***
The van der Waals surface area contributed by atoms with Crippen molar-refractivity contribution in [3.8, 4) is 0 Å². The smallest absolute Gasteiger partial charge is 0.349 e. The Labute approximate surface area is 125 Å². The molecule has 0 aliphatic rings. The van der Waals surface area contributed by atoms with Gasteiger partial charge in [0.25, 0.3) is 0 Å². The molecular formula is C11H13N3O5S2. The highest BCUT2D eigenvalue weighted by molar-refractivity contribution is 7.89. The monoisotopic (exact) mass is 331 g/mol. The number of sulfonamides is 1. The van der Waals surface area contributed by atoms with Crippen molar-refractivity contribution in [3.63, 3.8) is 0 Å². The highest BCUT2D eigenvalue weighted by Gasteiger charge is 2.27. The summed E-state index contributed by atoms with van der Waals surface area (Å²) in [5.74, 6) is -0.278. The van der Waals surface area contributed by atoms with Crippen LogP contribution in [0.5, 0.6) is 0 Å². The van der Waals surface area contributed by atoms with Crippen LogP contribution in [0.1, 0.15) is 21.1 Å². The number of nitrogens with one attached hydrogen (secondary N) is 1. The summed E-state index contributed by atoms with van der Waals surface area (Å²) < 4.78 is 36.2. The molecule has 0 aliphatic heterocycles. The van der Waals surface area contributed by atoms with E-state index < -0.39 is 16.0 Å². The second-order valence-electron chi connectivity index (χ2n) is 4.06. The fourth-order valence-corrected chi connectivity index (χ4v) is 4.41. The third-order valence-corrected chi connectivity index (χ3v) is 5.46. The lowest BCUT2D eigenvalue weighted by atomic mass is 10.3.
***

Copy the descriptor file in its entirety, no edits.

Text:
The van der Waals surface area contributed by atoms with Crippen molar-refractivity contribution in [3.8, 4) is 0 Å². The smallest absolute Gasteiger partial charge is 0.349 e. The Labute approximate surface area is 125 Å². The molecule has 0 aliphatic rings. The van der Waals surface area contributed by atoms with Gasteiger partial charge in [0.25, 0.3) is 0 Å². The molecular formula is C11H13N3O5S2. The highest BCUT2D eigenvalue weighted by molar-refractivity contribution is 7.89. The monoisotopic (exact) mass is 331 g/mol. The number of sulfonamides is 1. The van der Waals surface area contributed by atoms with Crippen molar-refractivity contribution in [3.63, 3.8) is 0 Å². The highest BCUT2D eigenvalue weighted by Gasteiger charge is 2.27. The summed E-state index contributed by atoms with van der Waals surface area (Å²) in [5.74, 6) is -0.278. The van der Waals surface area contributed by atoms with Crippen LogP contribution in [0.5, 0.6) is 0 Å². The van der Waals surface area contributed by atoms with Crippen LogP contribution in [0.1, 0.15) is 21.1 Å². The number of nitrogens with one attached hydrogen (secondary N) is 1. The summed E-state index contributed by atoms with van der Waals surface area (Å²) < 4.78 is 36.2. The molecule has 0 aliphatic heterocycles. The van der Waals surface area contributed by atoms with E-state index < -0.39 is 16.0 Å². The second-order valence-electron chi connectivity index (χ2n) is 4.06. The fourth-order valence-corrected chi connectivity index (χ4v) is 4.41. The third-order valence-corrected chi connectivity index (χ3v) is 5.46. The lowest BCUT2D eigenvalue weighted by atomic mass is 10.3.